Transforming Lurkers into Posters: The Role of The Participation Continuum

Citation

Bishop, J. (2011). Transforming Lurkers into Posters: The Role of The Participation Continuum. In: Proceedings of the Fourth International Conference on Internet Technologies and Applications (ITA’11), Glyndwr Univeristy, Wrexham, September 2011.

Abstract

Encouraging participation has long been seen as a way additional to new technology of helping online communities to grow. Online community sysops may well advertise their website on other service platforms, but with up to 90% of the visitors to their site being non-participants, referred to as lurkers, they could do no better than improving their website to tackle lurker fears. This paper presents the ‘participation continuum’ for understanding why some users are posters, and do participate, and why others are lurkers, and do not contribute. The paper considers the fears of reluctant lurkers to participation and shows how as a result of trying to resolve the incongruence between wanting to post but fearing the consequences they will often be stagnant in a state of rationalization, giving excuses for non-participation. Through intellectualizing after being provided with new evidence from sysops, they begin to mediate towards enhancement where their participation will increase. The determined lurkers are quite happy lurking, and preserving non participation, and therefore need more help to bridge the ‘Preece Gap’ between where they are currently participating and where they could be with more help.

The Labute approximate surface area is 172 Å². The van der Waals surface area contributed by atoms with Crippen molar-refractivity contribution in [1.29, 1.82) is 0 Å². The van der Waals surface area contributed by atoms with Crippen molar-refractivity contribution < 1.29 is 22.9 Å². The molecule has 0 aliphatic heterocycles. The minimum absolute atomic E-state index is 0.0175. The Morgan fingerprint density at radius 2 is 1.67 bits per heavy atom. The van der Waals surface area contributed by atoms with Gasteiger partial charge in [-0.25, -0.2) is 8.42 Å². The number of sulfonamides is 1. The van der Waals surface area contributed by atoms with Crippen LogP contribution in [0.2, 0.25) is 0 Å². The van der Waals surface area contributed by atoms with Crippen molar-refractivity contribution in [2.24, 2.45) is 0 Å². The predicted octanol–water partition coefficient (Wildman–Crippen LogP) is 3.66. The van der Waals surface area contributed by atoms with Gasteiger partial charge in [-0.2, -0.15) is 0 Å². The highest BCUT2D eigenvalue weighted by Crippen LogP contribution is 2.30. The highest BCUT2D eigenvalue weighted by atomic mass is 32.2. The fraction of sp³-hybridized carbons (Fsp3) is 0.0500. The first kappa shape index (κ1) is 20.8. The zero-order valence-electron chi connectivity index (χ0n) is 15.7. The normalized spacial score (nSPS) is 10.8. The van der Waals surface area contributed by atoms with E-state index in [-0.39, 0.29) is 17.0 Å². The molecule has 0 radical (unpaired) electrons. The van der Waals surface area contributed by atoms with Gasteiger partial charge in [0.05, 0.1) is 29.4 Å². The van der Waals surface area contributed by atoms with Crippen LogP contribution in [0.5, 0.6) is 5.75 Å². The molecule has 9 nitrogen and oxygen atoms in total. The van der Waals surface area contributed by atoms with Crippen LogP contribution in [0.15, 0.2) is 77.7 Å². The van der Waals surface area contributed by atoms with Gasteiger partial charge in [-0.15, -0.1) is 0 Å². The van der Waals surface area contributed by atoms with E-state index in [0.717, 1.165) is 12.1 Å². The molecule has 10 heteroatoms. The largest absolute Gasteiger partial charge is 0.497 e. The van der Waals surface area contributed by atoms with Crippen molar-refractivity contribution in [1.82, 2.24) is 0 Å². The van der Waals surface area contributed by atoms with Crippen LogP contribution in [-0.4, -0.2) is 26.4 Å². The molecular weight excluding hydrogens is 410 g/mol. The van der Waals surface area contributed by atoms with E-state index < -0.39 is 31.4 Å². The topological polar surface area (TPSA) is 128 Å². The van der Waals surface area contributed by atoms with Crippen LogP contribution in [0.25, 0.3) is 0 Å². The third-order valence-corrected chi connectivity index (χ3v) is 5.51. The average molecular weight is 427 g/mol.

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All’s WELL that Ends WELL: A Comparative Analysis of the Constitutional and Administrative Frameworks of Cyberspace and the United Kingdom

All’s WELL that Ends WELL: A Comparative Analysis of the Constitutional and Administrative Frameworks of Cyberspace and the United Kingdom

Jonathan Bishop

Abstract